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BC Ferries' traffic and earnings drop

In the sixth months ended September 30, 524,511 fewer passengers rode B.C. Ferries than in the same period a year earlier.

Passenger traffic was down 5.3 percent in the second quarter from last year, according to the management discussion and analysis released late yesterday with British Columbia Ferry Services Inc.'s financial statements for the quarter. Vehicle traffic was down 6.1 percent for the quarter.

Fares are, however, higher than a year ago, so ticket revenues are up despite the drop in traffic. B.C. Ferries brought in $330.5 million in the first six months of the year, up $26.7 million from last year.

The company also spent more money, however, so net earnings for the six-month period were $62.1 million, down $13.3 million from 2007.

“Ferry traffic levels are affected by a number of factors, including transportation costs, the value of the Canadian dollar, weather, global security, levels of tourism, disposable personal income, the local economy, demographics and population growth,” the management discussion and analysis document said. “With the increase in transportation costs as a result of fuel prices, the tariff rate increase of April 1, 2008, fuel surcharges and the current economic uncertainties, we are uncertain as to the cumulative impact these events may have on our traffic.”

There are few clues in the documents about why the company's three new German built ferries are not yet in full service, though they do talk at length about fuel consumption being a major issue for the company. The documents say the new ferries have efficient engines.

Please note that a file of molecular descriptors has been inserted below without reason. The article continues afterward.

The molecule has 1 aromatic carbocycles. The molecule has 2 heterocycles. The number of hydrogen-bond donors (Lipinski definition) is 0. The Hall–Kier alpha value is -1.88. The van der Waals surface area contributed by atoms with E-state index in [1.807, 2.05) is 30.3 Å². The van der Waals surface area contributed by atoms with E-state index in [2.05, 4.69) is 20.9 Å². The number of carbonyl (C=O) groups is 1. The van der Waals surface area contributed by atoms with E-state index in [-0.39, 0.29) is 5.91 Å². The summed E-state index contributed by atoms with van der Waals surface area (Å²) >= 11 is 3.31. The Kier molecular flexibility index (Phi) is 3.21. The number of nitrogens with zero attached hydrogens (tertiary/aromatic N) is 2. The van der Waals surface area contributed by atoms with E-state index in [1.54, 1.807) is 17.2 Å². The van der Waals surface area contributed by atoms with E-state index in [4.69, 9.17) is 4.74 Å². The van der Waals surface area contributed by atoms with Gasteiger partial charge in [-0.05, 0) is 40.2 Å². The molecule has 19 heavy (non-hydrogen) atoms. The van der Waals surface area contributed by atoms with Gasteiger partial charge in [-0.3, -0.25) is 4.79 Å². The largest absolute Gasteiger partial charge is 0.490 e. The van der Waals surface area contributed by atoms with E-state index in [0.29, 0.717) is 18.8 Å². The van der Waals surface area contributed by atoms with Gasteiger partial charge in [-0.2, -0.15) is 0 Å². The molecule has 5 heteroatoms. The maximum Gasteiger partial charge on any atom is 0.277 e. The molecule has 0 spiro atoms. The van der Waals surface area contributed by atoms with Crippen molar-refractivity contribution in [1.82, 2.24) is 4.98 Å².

The Tyee recently reported the vessels have had a mix of mechanical and fuel consumption problems that may be related to design flaws. Internal company documents obtained by The Tyee show the vessels use much more fuel than older vessels with similar capacities.

While several of the older vessels have either been sold or are for sale, the 44-year-old Queen of New Westminister is receiving $55 million dollars worth of upgrades before returning to service in 2009 on the Tsawwassen to Swartz Bay route. The company hopes to get 13 more years of service from the vessel.

The discussion also notes that on August 25 the company reached an agreement to sell its head office in downtown Victoria for $11 million. The company signed a 15-year lease with an option to renew for up to 20 years in a building yet to be constructed in Victoria.

Details can be found in full documents at SEDAR, or summarized in the company's news release.

Andrew MacLeod is The Tyee’s Legislative Bureau Chief in Victoria. Reach him here.

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